Alt right, Nazis and white supremacists–go home!

Chaos and violence turned to tragedy Saturday as hundreds of white nationalists, neo-Nazis and Ku Klux Klan members — planning to stage what they described as their largest rally in decades to “take America back” — clashed with counterprotesters in the streets and a car plowed into crowds, leaving one person dead and 19 others injured.

Hours later, two state police officers died when their helicopter crashed at the outskirts of town. Officials would not confirm their identities nor whether the crash was related to Saturday’s protests.

Gov. Terry McAuliffe (D), who had declared a state of emergency in the morning, said at an evening news conference that he had a message for “all the white supremacists and the Nazis who came into Charlottesville today: Go home. You are not wanted in this great commonwealth.”

Maurice Jones, Charlottesville’s African American city manager, looked stricken as he spoke: “Hate came to our town today in a way that we had feared but we had never really let ourselves imagine would.”

Charlottesville is my home town.  I was born there, raised there and I married there.  My parents met there.  My family has been there for 8 generations, at least.  This violence and chaos breaks my heart.

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European immigration problems approach critical mass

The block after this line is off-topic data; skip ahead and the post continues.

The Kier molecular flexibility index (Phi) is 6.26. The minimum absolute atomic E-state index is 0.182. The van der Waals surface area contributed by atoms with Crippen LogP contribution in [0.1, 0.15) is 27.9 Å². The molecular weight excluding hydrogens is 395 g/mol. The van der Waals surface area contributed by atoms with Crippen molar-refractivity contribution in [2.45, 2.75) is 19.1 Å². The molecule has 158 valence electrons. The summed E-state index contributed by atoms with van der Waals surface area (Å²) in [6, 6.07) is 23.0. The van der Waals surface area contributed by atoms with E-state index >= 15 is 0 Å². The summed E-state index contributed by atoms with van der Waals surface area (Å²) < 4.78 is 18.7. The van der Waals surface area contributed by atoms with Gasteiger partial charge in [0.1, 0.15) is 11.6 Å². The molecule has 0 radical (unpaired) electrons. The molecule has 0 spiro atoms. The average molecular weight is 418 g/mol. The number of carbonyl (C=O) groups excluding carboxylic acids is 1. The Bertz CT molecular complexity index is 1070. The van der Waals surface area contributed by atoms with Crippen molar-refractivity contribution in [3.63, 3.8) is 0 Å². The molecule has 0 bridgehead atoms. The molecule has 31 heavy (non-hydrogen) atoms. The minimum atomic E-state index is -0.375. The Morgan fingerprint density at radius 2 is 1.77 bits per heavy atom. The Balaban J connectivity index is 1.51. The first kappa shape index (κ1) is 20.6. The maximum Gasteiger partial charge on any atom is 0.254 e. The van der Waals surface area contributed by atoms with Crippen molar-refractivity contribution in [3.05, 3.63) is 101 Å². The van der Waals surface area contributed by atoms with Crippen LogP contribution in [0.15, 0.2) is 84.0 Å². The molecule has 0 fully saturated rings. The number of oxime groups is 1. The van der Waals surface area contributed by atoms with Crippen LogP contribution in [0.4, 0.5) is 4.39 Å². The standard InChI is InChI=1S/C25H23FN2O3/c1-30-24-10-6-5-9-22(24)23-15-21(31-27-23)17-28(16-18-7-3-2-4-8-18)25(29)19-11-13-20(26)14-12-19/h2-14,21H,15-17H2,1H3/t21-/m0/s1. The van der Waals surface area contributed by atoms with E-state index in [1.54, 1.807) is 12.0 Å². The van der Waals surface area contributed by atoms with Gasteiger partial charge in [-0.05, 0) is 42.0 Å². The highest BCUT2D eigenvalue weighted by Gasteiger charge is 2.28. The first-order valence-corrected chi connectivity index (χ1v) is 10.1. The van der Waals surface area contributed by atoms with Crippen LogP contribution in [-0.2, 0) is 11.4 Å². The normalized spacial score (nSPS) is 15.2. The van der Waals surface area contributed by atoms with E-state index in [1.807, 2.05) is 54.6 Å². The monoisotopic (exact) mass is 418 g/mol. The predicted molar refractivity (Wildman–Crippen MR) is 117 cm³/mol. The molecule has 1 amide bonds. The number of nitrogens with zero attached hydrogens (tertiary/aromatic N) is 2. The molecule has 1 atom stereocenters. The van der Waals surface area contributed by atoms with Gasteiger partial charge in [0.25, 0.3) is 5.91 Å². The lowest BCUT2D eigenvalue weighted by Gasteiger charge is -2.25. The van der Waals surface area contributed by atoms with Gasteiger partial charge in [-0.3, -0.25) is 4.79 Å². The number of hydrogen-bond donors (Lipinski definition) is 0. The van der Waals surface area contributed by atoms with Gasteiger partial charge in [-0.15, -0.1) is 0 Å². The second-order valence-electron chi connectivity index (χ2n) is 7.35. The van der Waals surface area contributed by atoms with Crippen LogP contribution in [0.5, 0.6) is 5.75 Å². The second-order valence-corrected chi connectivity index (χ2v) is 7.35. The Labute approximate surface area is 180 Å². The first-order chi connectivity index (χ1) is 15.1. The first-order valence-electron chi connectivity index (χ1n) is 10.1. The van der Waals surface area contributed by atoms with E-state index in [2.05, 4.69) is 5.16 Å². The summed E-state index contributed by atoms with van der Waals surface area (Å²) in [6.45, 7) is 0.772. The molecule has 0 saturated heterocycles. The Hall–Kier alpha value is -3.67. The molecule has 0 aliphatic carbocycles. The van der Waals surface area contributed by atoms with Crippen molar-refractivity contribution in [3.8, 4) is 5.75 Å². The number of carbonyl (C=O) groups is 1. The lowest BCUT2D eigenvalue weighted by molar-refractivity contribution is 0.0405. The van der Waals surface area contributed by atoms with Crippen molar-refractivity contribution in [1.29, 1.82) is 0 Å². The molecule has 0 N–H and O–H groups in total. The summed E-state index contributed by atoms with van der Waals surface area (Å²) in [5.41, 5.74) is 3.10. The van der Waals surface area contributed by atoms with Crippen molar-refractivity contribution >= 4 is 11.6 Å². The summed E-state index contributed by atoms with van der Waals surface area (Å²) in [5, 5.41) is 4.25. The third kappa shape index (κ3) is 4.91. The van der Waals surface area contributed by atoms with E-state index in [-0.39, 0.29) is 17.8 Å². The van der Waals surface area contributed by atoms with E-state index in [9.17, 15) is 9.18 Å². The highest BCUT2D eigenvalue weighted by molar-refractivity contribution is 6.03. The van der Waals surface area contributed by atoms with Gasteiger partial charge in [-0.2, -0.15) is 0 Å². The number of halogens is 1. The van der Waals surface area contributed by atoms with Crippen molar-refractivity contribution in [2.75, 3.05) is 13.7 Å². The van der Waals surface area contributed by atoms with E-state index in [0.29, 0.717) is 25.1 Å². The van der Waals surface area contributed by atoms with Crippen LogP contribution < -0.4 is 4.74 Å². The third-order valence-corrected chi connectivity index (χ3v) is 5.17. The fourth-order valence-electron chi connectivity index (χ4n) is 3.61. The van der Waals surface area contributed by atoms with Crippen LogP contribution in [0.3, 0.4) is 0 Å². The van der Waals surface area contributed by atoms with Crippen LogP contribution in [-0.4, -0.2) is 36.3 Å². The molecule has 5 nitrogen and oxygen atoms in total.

European immigration problems make ours look like a walk in the park.  According to the Washington Post:

Thousands of refugees, most fleeing wars in Syria, Iraq and Afghanistan, have been snaking northward through the Balkans in recent days, confronting a Europe woefully unprepared to deal with them at every step.

Most endured a perilous crossing to Greece aboard rafts and boats, some barely fit to sail. They traversed Greece, a nation paralyzed by economic crisis and too poor to handle a flow of people that in July hit a record high. At the border with Macedonia late last week, they trudged through a wall of riot police, who fought them back with tear gas before relenting. Now, the asylum-seekers, thousands a day, are racing into Hungary, which is rushing to complete a barbed-wire border fence by the end of the month to force them to seek other routes.

It is a long parade of misery unparalleled in Europe in recent years. But the continent has so far failed to agree how to respond. Amid a refugee crisis that by some measures is the worst since World War II, individual nations are being left to improvise their own measures. In Hungary, that is taking the form of 108 miles of barbed wire and fencing.

The crisis is shaking fundamental tenets of European life, including the principle of free movement between most of the nations of the European Union. It is fueling a surge of anti-migrant sentiment in the countries that are housing the bulk of the asylum-seekers, Germany and Sweden. And it is straining the weakest countries, such as Greece, that are on migration’s front lines.